As evening approached, Uri made his way back to the bar in Alfama. Raúl was already there, a glass of red wine in hand, lost in thought. The bar was more subdued than the night before, the patrons fewer, the air thicker with anticipation — or maybe that was just Uri’s perception.

Taking a seat beside Raúl, Uri ordered a drink and waited. Minutes seemed like hours until Raúl finally broke the silence. “Before we delve deeper, you must understand something. What you seek is not merely about flavour or taste. It’s about rebellion, about seeking a connection to an Earth that many have forgotten. To taste real meat is to remember a time when life was raw, real and unfiltered.”

Uri nodded slowly, absorbing Raúl’s words. “I understand the risks. But this is something I have to do.”

Raúl studied Uri for a long moment before speaking. “Very well. There’s a place, not far from here. They don’t advertise, and they don’t entertain the idly curious. I can take you there, but once you’re inside, you’re on your own.”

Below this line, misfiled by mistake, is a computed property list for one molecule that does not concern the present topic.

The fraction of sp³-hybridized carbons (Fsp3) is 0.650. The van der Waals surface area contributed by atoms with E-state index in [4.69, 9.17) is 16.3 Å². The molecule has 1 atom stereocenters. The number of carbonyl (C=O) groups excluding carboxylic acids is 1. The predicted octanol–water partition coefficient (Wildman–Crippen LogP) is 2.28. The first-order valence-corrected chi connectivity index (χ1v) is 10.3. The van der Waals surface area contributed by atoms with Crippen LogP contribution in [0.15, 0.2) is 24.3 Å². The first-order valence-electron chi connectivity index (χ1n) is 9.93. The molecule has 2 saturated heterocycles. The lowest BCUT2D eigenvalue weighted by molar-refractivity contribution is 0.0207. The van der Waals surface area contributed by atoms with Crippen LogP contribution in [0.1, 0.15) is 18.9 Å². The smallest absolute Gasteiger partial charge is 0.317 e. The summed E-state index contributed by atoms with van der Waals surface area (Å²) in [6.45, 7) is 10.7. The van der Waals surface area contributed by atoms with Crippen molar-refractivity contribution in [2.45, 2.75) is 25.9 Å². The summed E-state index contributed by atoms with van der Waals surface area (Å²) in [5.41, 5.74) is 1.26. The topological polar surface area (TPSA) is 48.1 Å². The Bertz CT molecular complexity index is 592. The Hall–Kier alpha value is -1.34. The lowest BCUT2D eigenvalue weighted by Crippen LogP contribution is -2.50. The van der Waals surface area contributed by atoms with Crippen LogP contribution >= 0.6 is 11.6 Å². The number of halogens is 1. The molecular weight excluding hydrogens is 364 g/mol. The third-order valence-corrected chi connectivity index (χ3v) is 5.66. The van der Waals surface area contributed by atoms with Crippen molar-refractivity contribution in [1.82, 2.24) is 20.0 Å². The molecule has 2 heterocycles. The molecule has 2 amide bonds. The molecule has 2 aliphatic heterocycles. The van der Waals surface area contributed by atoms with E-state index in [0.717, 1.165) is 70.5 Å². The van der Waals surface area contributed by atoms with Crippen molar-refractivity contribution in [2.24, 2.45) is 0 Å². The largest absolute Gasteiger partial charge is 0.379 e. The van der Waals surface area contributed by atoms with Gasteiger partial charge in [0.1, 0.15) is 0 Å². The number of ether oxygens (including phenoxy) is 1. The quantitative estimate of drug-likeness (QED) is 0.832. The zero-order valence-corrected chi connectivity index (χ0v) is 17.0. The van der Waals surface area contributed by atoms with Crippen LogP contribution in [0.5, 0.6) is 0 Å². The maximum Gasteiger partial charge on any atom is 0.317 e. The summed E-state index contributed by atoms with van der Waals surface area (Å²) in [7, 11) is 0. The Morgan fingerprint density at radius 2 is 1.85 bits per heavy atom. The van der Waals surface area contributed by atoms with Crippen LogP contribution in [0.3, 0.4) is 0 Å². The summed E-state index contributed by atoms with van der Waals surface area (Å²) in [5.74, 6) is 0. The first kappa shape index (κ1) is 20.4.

The two men left the bar together, the ancient streets of Alfama enveloping them in a cocoon of shadows and whispers. They walked in silence, the weight of their shared secret pressing down on them. After what seemed like hours but was, in fact, mere minutes, Raúl stopped in front of an unassuming wooden door, barely visible between two old buildings.

“This is it,” he whispered, pressing a series of buttons on an ancient-looking keypad. The door creaked open, revealing a dimly lit staircase.

As Uri began to ascend, Raúl’s voice stopped him. “Remember, Uri. Some truths, once uncovered, can never be hidden again. Tread carefully.”